Porcupines Face a Poaching Crisis — and It’s All Because of What’s in Their Stomachs
By John R. Platt
A porcupine's diet is wide, varied, and a little hard to digest. A lifetime of grasses, herbs, bark and other vegetation can leave little bits of indigestible matter behind in a porcupine's digestive tract, where they occasionally congeal into a hard ball called a bezoar.
That sounds uncomfortable, but a porcupine's health probably doesn't suffer due to the presence of this undigested mass in its stomach or intestines — that is, not until humans come along.
For centuries people have valued these rare "stones" or "dates," as they're sometimes called, for their purported healing abilities. Bezoars have been used to "treat" everything from fevers to diabetes and even cancer.
Bezoar use even creeps into popular fiction: the stones are an ingredient for protective spells in the Harry Potter universe.
The medicinal claims are equally fiction: there doesn't appear to be any veracity to bezoar use to treat illnesses. Yet despite the lack of evidence, the trade in bezoars has persisted. Not only that, it appears to be increasing.
A study published recently in the journal Global Ecology and Conservation tracked, for the first time, the online trade in old-world porcupines (those from the family Hystricidae in Asia and Africa). The researchers examined e-commerce sites in Indonesia, Malaysia and Singapore for four months in 2019, where they found active for-sale listings for 443 individual bezoars and a large variety of powdered products. Based on the weight of the powders, and the assumption that they might have contained other ingredients, the researchers estimate this translated to at least 680 and as many as 1,300 bezoars. (The researcher ignored "out of stock" listings and more dubious sites, such as one that claimed to have 2,000 tons of product on hand.)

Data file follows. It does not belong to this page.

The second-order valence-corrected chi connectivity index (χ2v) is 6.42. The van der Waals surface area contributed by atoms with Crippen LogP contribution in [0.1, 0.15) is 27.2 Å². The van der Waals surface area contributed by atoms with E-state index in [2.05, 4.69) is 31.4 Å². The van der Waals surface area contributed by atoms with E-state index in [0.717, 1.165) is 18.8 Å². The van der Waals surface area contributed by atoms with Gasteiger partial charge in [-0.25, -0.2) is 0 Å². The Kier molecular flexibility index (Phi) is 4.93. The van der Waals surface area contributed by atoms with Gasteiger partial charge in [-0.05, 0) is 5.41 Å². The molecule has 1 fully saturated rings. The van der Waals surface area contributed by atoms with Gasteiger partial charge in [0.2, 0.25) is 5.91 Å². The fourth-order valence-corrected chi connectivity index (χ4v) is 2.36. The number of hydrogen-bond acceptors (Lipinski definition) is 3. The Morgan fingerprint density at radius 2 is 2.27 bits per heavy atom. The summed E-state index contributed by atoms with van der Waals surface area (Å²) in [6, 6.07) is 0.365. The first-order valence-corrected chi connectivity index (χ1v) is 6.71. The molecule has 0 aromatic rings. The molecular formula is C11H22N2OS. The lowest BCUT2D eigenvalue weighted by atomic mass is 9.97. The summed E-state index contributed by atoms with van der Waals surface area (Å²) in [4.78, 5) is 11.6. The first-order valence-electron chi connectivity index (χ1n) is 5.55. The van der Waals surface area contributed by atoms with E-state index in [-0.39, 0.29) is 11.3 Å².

A bezoar and typical medical claims, posted to Instagram. Screen grab July 24, 2020.
Previous research has suggested that bezoars only grow in an incidentally small portion of the porcupine population, so the total number of animals killed to accumulate that quantity for sale could conceivably have been in the tens of thousands.
And since the study didn't look at the e-commerce sites every day, it probably uncovered only a portion of the total trade.
This paper calls for more study about this issue and additional conservation actions to protect porcupines. Currently the various species enjoy some national-level protection but precious little on the international level, because they're still perceived as relatively common. In fact, most old-world porcupine species currently appear on the IUCN Red List as either "least concern" or "data deficient." Only the Philippine porcupine (Hystrix pumila) is listed as "vulnerable to extinction." None are currently protected by the Convention on Trade in Endangered Species.
Should that change? While the authors acknowledge the limitations caused by their study's short time frame and their inability to examine and verify the nature of the bezoars (some of which could have come from other animals or been counterfeits), they still uncovered an alarming level of trade. The authors warn that "current trade levels are likely unsustainable, and we predict that porcupine species may become threatened in the future should current trade levels continue."
And while some porcupines are farmed, this study indicates pressure on wild porcupines, which also face threats from habitat destruction and the bushmeat trade, as well as persecution as agricultural pests. It suggests a need to protect certain populations which fetch higher prices due to their purported purity. The study quotes one popular website: "The most valuable for the porcupine bezoars are procured from … the rainforest of Indonesia or Borneo. The porcupines here eat unpolluted herbs that have high medicinal value causing the bezoars … to be of the rarest and highest value. The price is very high and has collection, medicinal and stockpiling value."